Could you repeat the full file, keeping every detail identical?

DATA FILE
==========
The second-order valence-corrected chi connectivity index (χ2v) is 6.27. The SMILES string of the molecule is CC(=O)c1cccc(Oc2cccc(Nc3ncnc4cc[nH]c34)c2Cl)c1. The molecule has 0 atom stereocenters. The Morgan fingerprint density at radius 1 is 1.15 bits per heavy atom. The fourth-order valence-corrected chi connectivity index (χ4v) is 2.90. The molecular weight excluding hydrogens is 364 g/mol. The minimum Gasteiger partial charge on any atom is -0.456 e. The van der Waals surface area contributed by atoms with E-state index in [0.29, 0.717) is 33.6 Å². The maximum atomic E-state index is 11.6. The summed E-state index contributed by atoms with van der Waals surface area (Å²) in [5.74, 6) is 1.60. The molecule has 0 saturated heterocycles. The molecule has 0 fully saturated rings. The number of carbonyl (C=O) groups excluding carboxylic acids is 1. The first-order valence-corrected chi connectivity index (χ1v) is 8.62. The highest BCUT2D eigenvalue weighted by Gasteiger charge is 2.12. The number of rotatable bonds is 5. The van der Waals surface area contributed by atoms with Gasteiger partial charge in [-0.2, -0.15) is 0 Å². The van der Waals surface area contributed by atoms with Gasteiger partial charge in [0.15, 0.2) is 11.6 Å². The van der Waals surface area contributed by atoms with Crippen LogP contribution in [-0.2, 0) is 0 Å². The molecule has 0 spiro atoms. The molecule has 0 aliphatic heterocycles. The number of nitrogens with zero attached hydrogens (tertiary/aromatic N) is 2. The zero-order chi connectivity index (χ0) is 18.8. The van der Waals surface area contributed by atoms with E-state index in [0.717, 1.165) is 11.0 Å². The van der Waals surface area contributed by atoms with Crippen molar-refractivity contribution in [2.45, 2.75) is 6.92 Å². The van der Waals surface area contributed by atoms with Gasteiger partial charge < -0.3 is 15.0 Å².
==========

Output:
The second-order valence-corrected chi connectivity index (χ2v) is 6.27. The SMILES string of the molecule is CC(=O)c1cccc(Oc2cccc(Nc3ncnc4cc[nH]c34)c2Cl)c1. The molecule has 0 atom stereocenters. The Morgan fingerprint density at radius 1 is 1.15 bits per heavy atom. The fourth-order valence-corrected chi connectivity index (χ4v) is 2.90. The molecular weight excluding hydrogens is 364 g/mol. The minimum Gasteiger partial charge on any atom is -0.456 e. The van der Waals surface area contributed by atoms with E-state index in [0.29, 0.717) is 33.6 Å². The maximum atomic E-state index is 11.6. The summed E-state index contributed by atoms with van der Waals surface area (Å²) in [5.74, 6) is 1.60. The molecule has 0 saturated heterocycles. The molecule has 0 fully saturated rings. The number of carbonyl (C=O) groups excluding carboxylic acids is 1. The first-order valence-corrected chi connectivity index (χ1v) is 8.62. The highest BCUT2D eigenvalue weighted by Gasteiger charge is 2.12. The number of rotatable bonds is 5. The van der Waals surface area contributed by atoms with Gasteiger partial charge in [-0.2, -0.15) is 0 Å². The van der Waals surface area contributed by atoms with Gasteiger partial charge in [0.15, 0.2) is 11.6 Å². The van der Waals surface area contributed by atoms with Crippen LogP contribution in [-0.2, 0) is 0 Å². The molecule has 0 spiro atoms. The molecule has 0 aliphatic heterocycles. The number of nitrogens with zero attached hydrogens (tertiary/aromatic N) is 2. The zero-order chi connectivity index (χ0) is 18.8. The van der Waals surface area contributed by atoms with E-state index in [0.717, 1.165) is 11.0 Å². The van der Waals surface area contributed by atoms with Crippen molar-refractivity contribution in [2.45, 2.75) is 6.92 Å². The van der Waals surface area contributed by atoms with Gasteiger partial charge < -0.3 is 15.0 Å².